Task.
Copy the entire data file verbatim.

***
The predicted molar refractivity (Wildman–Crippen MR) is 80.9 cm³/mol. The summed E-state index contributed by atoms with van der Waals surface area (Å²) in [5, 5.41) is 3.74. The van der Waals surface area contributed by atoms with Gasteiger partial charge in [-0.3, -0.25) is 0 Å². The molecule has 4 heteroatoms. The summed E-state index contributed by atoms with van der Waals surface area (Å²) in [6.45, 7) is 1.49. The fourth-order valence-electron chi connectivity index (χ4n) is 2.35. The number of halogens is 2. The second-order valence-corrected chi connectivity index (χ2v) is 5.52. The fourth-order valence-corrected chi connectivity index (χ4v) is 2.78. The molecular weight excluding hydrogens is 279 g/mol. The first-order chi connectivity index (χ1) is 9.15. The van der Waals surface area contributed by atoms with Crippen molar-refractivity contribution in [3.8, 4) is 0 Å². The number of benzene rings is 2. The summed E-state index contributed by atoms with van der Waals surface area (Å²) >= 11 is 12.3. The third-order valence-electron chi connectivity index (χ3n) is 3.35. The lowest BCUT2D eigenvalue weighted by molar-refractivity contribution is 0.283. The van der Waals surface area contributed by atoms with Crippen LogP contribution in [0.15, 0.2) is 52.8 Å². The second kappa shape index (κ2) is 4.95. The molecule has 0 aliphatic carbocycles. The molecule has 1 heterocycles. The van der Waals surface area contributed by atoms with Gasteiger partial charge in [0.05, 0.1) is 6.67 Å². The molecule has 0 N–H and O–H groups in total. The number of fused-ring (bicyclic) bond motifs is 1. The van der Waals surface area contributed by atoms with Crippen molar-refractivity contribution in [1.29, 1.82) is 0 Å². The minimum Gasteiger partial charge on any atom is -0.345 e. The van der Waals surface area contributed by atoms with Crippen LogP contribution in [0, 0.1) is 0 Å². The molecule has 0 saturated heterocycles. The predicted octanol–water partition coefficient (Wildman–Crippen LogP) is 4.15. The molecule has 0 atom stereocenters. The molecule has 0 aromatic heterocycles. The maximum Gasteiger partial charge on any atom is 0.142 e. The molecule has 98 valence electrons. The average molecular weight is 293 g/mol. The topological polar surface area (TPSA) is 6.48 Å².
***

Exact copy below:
The predicted molar refractivity (Wildman–Crippen MR) is 80.9 cm³/mol. The summed E-state index contributed by atoms with van der Waals surface area (Å²) in [5, 5.41) is 3.74. The van der Waals surface area contributed by atoms with Gasteiger partial charge in [-0.3, -0.25) is 0 Å². The molecule has 4 heteroatoms. The summed E-state index contributed by atoms with van der Waals surface area (Å²) in [6.45, 7) is 1.49. The fourth-order valence-electron chi connectivity index (χ4n) is 2.35. The number of halogens is 2. The second-order valence-corrected chi connectivity index (χ2v) is 5.52. The fourth-order valence-corrected chi connectivity index (χ4v) is 2.78. The molecular weight excluding hydrogens is 279 g/mol. The first-order chi connectivity index (χ1) is 9.15. The van der Waals surface area contributed by atoms with Crippen molar-refractivity contribution in [3.8, 4) is 0 Å². The number of benzene rings is 2. The summed E-state index contributed by atoms with van der Waals surface area (Å²) >= 11 is 12.3. The third-order valence-electron chi connectivity index (χ3n) is 3.35. The lowest BCUT2D eigenvalue weighted by molar-refractivity contribution is 0.283. The van der Waals surface area contributed by atoms with Crippen LogP contribution in [0.15, 0.2) is 52.8 Å². The second kappa shape index (κ2) is 4.95. The molecule has 0 aliphatic carbocycles. The molecule has 1 heterocycles. The van der Waals surface area contributed by atoms with Gasteiger partial charge in [0.05, 0.1) is 6.67 Å². The molecule has 0 N–H and O–H groups in total. The number of fused-ring (bicyclic) bond motifs is 1. The van der Waals surface area contributed by atoms with Crippen molar-refractivity contribution in [1.29, 1.82) is 0 Å². The minimum Gasteiger partial charge on any atom is -0.345 e. The van der Waals surface area contributed by atoms with Crippen LogP contribution in [0, 0.1) is 0 Å². The molecule has 0 saturated heterocycles. The predicted octanol–water partition coefficient (Wildman–Crippen LogP) is 4.15. The molecule has 0 atom stereocenters. The molecule has 0 aromatic heterocycles. The maximum Gasteiger partial charge on any atom is 0.142 e. The molecule has 98 valence electrons. The average molecular weight is 293 g/mol. The topological polar surface area (TPSA) is 6.48 Å².